And the table component would fetch the CRUD service descriptor, figure out the required columns, the ones that are sortable, which renderer/editor to use for each column, then fetch the data, check which cell is editable, which row supports which operation (delete/edit/clone, etc) and you get a dynamic table editor with zero JS code for the user, which works for every entity for which you have a CRUD REST service.

     

    Building a nice smart-client web framework requires an integration of cool features such as these, but most of the pieces are already there.

  • 6. Re: JBoss MVC?
    Douglas Campos Newbie

    Wow, that's a lot of cool stuff!

     

    For the beginning I really think we should keep it simple (basic page rendering dispatch) - but at the same time highly desirable for a "phase 2" though

  • 7. Re: JBoss MVC?
    Jay Balunas Master

    First, thanks for posting this information, it is some really cool ideas!! 

     

    I know you are a big fan of Play, and I have yet to really dig into it - I know shame on me :-(   Just to confirm many of your ideas are not tied to Play directly correct?  They all seem very JAX-RS & HTML based, which is good, although after a quick look the RESTEasy plugin seems to be play specific.  I've got nothing against play, but just want to be sure about the context.  Also what is the current status of the RESTEasy CRUD play module?  I see it has not been updated in a while.

     

    I have reviewed the RESTEasy client library before, and had hoped to integrate it into our quickstart example, but decided to wait due to timing.  We should review that again for our efforts - I think it could help make client-server interaction easier which is a common goal with this.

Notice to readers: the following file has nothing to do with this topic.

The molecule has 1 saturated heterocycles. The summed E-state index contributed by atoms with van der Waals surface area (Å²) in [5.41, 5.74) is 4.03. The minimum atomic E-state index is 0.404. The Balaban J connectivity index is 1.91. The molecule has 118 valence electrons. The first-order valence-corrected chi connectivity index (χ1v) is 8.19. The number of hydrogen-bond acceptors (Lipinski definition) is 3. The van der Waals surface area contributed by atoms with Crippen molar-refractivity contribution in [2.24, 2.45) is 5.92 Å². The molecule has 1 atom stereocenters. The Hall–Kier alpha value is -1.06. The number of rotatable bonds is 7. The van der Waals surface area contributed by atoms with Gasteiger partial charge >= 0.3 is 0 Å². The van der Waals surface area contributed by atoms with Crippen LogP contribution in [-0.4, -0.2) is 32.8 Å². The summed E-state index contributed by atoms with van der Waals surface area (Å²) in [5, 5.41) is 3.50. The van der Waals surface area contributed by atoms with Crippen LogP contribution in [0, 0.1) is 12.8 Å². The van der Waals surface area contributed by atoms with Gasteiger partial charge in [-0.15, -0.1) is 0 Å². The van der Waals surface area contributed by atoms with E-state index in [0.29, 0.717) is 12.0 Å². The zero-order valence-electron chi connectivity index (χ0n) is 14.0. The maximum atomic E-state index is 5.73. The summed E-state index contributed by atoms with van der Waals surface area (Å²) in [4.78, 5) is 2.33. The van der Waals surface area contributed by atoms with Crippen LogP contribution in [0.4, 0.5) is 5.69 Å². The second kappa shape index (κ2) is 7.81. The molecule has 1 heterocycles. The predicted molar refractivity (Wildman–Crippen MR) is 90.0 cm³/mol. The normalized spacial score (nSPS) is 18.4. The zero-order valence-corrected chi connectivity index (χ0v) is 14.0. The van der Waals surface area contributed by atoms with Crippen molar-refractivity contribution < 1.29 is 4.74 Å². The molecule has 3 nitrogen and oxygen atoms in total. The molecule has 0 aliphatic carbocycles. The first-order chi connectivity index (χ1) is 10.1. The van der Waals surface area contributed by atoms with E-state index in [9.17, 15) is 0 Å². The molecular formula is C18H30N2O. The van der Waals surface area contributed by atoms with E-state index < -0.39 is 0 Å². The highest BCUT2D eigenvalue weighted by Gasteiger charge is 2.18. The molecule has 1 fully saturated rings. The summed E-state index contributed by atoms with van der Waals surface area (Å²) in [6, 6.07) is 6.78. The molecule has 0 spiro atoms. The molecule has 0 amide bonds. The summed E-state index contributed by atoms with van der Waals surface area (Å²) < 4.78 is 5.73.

At the core of your suggestions there needs to be a central request dispatcher and approach for defining the pages, correct?  I believe this is what Doug is referring to with the basic page rendering, and a phase 1.  This would be something similar to htmleasy, at least with some of the concepts.  Building in features like security first, then moving to other items imo.  We are just at PoC stuff atm, but I think a lot of comments you refer to could be interesting for this. 

     

    And finally the server-side processing of the dynamic atom links.  I remember reading about some of this when I read Bill's book on REST :-)  It does seem appealing, but I could see some complexities once it gets to the client side.  Is your suggestion to have this be a data feed, or have a client-side framework in place to build the UI?  The former seem more appealing to me than the latter.

     

    Stephane Epardaud wrote:

     

    This sort of backend allows you to build generic client components that can be used as such:

     

     

     

     

    And the table component would fetch the CRUD service descriptor, figure out the required columns, the ones that are sortable, which renderer/editor to use for each column, then fetch the data, check which cell is editable, which row supports which operation (delete/edit/clone, etc) and you get a dynamic table editor with zero JS code for the user, which works for every entity for which you have a CRUD REST service.

     

    Building a nice smart-client web framework requires an integration of cool features such as these, but most of the pieces are already there.

    I think some of the links or items did not get included or were lost by SBS.  What linked/info was above.

     

    Btw - I get a littler nervous about maintaining client widgets (not saying never), but they are hard to maintain and be optimized across browsers, devices, etc...  The supporting server-side concepts though are cool.

     

    Again - very cool stuff!!

  • 8. Re: JBoss MVC?
    Stephane Epardaud Newbie

    I know you are a big fan of Play, and I have yet to really dig into it - I know shame on me :-(   Just to confirm many of your ideas are not tied to Play directly correct?  They all seem very JAX-RS & HTML based, which is good, although after a quick look the RESTEasy plugin seems to be play specific.  I've got nothing against play, but just want to be sure about the context.  Also what is the current status of the RESTEasy CRUD play module?  I see it has not been updated in a while.